The Kentucky High School Basketball Hall of Fame has evolved from just an idea four years ago, to the selection of its first centennial class members in 2012, to the unveiling on Wednesday of the architect's rendering of the hall of fame museum that will be in downtown Elizabethtown.
Mike Pollio, a former high school and college coach, is spearheading the drive to raise $4 million for the project. Former coaches Wayne Chapman, Hardin McLane and Steve Winkler are part of his fund-raising team.
Pollio announced Wednesday they have raised $350,000 since they began soliciting corporate and private donors in August.
"It's shameful that Indiana has a high school hall of fame and we don't," Pollio said.
Never miss a local story.
"Kentucky is the No. 1 basketball state, I don't care what anybody says. When you have back-to-back (NCAA) national champions, and when you draw 116,000 people for a state tournament when other states get 2,000 a game, that shows we are the best."
Chapman said he joined the cause "because I'm astonished we don't have a hall of fame already. What great high school basketball we have is taken for granted."
The target date for completion of the project is 2018, the 100th anniversary of the first state tournament.
The hall of fame building's first phase in Elizabethtown will be the conversion of an 1872 church into part of the museum. That will cost about $1.2 million and should be completed in 2015.
"It'll be the cathedral of high school basketball," Pollio quipped. "It makes sense because basketball is almost a religion in Kentucky."
Pollio said the Kentucky Association of Basketball Coaches, which came up with the idea of a hall of fame devoted strictly to high school hoops, "wants to make sure this won't be a staid museum. Once you see a ball, a pair of shoes and an old picture, you don't care about seeing them again. So there will be a lot more than just artifacts. We want it to be an interactive, hands-on place, and it will keep changing."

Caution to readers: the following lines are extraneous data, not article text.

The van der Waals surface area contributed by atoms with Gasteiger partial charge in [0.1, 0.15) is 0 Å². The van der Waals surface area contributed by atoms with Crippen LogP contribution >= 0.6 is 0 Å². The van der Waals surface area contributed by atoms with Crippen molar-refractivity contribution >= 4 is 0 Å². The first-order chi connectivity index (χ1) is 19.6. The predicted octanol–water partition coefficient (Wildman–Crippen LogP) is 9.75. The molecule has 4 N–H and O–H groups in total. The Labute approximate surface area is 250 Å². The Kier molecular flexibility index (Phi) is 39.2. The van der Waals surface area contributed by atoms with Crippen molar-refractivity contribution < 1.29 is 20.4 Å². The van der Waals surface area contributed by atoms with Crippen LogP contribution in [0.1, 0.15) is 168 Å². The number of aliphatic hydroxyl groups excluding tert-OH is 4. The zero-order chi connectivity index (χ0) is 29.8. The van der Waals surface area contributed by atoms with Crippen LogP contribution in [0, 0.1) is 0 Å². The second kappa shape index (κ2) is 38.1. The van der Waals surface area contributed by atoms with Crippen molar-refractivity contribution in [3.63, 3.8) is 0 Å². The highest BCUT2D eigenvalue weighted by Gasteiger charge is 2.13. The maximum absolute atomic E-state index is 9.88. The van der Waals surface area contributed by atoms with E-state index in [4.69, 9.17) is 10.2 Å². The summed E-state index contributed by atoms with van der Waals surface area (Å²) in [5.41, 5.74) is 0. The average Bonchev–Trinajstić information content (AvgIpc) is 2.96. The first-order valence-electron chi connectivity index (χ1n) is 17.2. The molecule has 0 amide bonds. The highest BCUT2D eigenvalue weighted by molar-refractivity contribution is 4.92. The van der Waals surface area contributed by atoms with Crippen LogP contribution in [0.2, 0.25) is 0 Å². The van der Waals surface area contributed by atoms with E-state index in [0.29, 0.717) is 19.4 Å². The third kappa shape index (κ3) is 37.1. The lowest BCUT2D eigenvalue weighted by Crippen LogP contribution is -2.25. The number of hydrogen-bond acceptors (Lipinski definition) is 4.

When the project was first announced, KABC executive director Ken Trivette said the hall of fame would accent the "essence of high school basketball and the life lessons it can teach."
Pollio noted that the history of the sport is also the history of Kentucky, dealing with issues such as integration and women's rights.
Pollio has approached state tourism officials about getting involved.
"We've got beautiful pictures of horses, bourbon, industry, agriculture, but what we're missing is what Kentucky is most famous for — basketball," Pollio said. "That should be a tourist attraction here."
Elizabethtown has thrown its support behind the hall of fame. The city's Convention and Visitors' Bureau has pledged $200,000.
Of the $4 million raised, $500,000 will be set aside as a service endowment to help cover operating costs.
So far 33 of the initial 100 Hall of Fame centennial honorees have been named.